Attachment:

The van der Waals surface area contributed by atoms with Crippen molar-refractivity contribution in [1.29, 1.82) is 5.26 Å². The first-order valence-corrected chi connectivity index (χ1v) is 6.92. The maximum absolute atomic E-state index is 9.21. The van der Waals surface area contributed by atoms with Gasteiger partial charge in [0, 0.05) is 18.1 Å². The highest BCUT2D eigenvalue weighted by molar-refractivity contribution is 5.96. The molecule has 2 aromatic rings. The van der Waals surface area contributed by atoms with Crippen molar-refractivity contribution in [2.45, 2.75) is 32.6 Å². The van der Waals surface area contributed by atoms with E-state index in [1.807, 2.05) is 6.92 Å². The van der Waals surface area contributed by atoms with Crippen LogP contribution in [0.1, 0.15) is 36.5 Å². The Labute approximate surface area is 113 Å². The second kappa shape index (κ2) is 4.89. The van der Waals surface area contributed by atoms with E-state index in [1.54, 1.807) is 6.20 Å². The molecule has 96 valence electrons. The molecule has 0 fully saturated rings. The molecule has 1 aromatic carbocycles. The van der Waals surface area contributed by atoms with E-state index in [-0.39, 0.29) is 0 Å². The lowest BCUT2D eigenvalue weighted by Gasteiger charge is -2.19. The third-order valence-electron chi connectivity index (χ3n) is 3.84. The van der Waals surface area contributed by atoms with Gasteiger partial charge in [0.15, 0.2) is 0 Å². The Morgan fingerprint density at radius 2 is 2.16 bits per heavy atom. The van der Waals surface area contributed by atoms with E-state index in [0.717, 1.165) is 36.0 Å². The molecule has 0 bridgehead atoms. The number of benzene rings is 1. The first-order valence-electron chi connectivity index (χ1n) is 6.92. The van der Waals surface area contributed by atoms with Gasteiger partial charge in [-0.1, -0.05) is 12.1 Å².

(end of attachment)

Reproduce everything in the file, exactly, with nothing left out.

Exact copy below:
The van der Waals surface area contributed by atoms with Crippen molar-refractivity contribution in [1.29, 1.82) is 5.26 Å². The first-order valence-corrected chi connectivity index (χ1v) is 6.92. The maximum absolute atomic E-state index is 9.21. The van der Waals surface area contributed by atoms with Gasteiger partial charge in [0, 0.05) is 18.1 Å². The highest BCUT2D eigenvalue weighted by molar-refractivity contribution is 5.96. The molecule has 2 aromatic rings. The van der Waals surface area contributed by atoms with Crippen molar-refractivity contribution in [2.45, 2.75) is 32.6 Å². The van der Waals surface area contributed by atoms with E-state index in [1.807, 2.05) is 6.92 Å². The van der Waals surface area contributed by atoms with Crippen LogP contribution in [0.1, 0.15) is 36.5 Å². The Labute approximate surface area is 113 Å². The second kappa shape index (κ2) is 4.89. The van der Waals surface area contributed by atoms with E-state index in [1.54, 1.807) is 6.20 Å². The molecule has 96 valence electrons. The molecule has 0 fully saturated rings. The molecule has 1 aromatic carbocycles. The van der Waals surface area contributed by atoms with E-state index in [-0.39, 0.29) is 0 Å². The lowest BCUT2D eigenvalue weighted by Gasteiger charge is -2.19. The third-order valence-electron chi connectivity index (χ3n) is 3.84. The van der Waals surface area contributed by atoms with Gasteiger partial charge in [0.15, 0.2) is 0 Å². The Morgan fingerprint density at radius 2 is 2.16 bits per heavy atom. The van der Waals surface area contributed by atoms with E-state index in [0.717, 1.165) is 36.0 Å². The molecule has 0 bridgehead atoms. The number of benzene rings is 1. The first-order valence-electron chi connectivity index (χ1n) is 6.92. The van der Waals surface area contributed by atoms with Gasteiger partial charge in [-0.1, -0.05) is 12.1 Å².